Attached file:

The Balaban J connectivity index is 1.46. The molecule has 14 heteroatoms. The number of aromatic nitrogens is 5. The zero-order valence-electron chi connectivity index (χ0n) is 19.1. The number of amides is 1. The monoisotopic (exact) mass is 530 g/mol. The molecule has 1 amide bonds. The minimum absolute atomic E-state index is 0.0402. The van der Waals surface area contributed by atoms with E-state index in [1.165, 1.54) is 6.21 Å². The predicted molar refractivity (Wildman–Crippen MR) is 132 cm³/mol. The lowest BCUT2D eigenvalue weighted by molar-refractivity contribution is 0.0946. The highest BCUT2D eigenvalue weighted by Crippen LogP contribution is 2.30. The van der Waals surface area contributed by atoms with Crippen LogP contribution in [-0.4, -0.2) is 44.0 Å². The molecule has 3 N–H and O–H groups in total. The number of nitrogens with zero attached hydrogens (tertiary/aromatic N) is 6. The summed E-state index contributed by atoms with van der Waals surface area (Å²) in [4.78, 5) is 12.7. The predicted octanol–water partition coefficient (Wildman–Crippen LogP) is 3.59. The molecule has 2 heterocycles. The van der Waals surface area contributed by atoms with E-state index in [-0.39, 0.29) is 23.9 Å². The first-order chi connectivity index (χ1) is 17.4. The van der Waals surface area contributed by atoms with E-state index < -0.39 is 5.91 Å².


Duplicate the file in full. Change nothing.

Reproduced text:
The Balaban J connectivity index is 1.46. The molecule has 14 heteroatoms. The number of aromatic nitrogens is 5. The zero-order valence-electron chi connectivity index (χ0n) is 19.1. The number of amides is 1. The monoisotopic (exact) mass is 530 g/mol. The molecule has 1 amide bonds. The minimum absolute atomic E-state index is 0.0402. The van der Waals surface area contributed by atoms with E-state index in [1.165, 1.54) is 6.21 Å². The predicted molar refractivity (Wildman–Crippen MR) is 132 cm³/mol. The lowest BCUT2D eigenvalue weighted by molar-refractivity contribution is 0.0946. The highest BCUT2D eigenvalue weighted by Crippen LogP contribution is 2.30. The van der Waals surface area contributed by atoms with Crippen LogP contribution in [-0.4, -0.2) is 44.0 Å². The molecule has 3 N–H and O–H groups in total. The number of nitrogens with zero attached hydrogens (tertiary/aromatic N) is 6. The summed E-state index contributed by atoms with van der Waals surface area (Å²) in [4.78, 5) is 12.7. The predicted octanol–water partition coefficient (Wildman–Crippen LogP) is 3.59. The molecule has 2 heterocycles. The van der Waals surface area contributed by atoms with E-state index in [-0.39, 0.29) is 23.9 Å². The first-order chi connectivity index (χ1) is 17.4. The van der Waals surface area contributed by atoms with E-state index < -0.39 is 5.91 Å².